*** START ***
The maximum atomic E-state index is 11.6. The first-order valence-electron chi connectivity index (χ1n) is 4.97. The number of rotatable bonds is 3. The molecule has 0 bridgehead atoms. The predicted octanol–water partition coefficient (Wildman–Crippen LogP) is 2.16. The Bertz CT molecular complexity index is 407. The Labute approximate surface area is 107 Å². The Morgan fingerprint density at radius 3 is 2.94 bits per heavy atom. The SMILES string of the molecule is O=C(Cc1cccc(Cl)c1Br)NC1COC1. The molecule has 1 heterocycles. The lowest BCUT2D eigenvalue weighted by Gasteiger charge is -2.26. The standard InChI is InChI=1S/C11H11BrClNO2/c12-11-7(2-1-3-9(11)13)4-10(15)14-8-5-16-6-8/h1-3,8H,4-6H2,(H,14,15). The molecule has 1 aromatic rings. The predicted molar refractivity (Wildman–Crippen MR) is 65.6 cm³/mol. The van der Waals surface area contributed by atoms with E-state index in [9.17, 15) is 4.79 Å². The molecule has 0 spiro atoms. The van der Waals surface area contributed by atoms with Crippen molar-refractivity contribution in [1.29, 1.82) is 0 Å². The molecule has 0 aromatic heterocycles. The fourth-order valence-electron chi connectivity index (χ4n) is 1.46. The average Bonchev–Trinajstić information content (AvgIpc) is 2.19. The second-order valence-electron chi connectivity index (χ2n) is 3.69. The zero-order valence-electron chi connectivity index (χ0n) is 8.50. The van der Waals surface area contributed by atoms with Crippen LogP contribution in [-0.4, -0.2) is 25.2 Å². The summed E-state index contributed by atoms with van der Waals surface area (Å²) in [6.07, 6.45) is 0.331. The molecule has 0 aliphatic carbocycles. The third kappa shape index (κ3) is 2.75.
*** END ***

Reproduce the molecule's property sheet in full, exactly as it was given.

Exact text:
The maximum atomic E-state index is 11.6. The first-order valence-electron chi connectivity index (χ1n) is 4.97. The number of rotatable bonds is 3. The molecule has 0 bridgehead atoms. The predicted octanol–water partition coefficient (Wildman–Crippen LogP) is 2.16. The Bertz CT molecular complexity index is 407. The Labute approximate surface area is 107 Å². The Morgan fingerprint density at radius 3 is 2.94 bits per heavy atom. The SMILES string of the molecule is O=C(Cc1cccc(Cl)c1Br)NC1COC1. The molecule has 1 heterocycles. The lowest BCUT2D eigenvalue weighted by Gasteiger charge is -2.26. The standard InChI is InChI=1S/C11H11BrClNO2/c12-11-7(2-1-3-9(11)13)4-10(15)14-8-5-16-6-8/h1-3,8H,4-6H2,(H,14,15). The molecule has 1 aromatic rings. The predicted molar refractivity (Wildman–Crippen MR) is 65.6 cm³/mol. The van der Waals surface area contributed by atoms with E-state index in [9.17, 15) is 4.79 Å². The molecule has 0 spiro atoms. The van der Waals surface area contributed by atoms with Crippen molar-refractivity contribution in [1.29, 1.82) is 0 Å². The molecule has 0 aromatic heterocycles. The fourth-order valence-electron chi connectivity index (χ4n) is 1.46. The average Bonchev–Trinajstić information content (AvgIpc) is 2.19. The second-order valence-electron chi connectivity index (χ2n) is 3.69. The zero-order valence-electron chi connectivity index (χ0n) is 8.50. The van der Waals surface area contributed by atoms with Crippen LogP contribution in [-0.4, -0.2) is 25.2 Å². The summed E-state index contributed by atoms with van der Waals surface area (Å²) in [6.07, 6.45) is 0.331. The molecule has 0 aliphatic carbocycles. The third kappa shape index (κ3) is 2.75.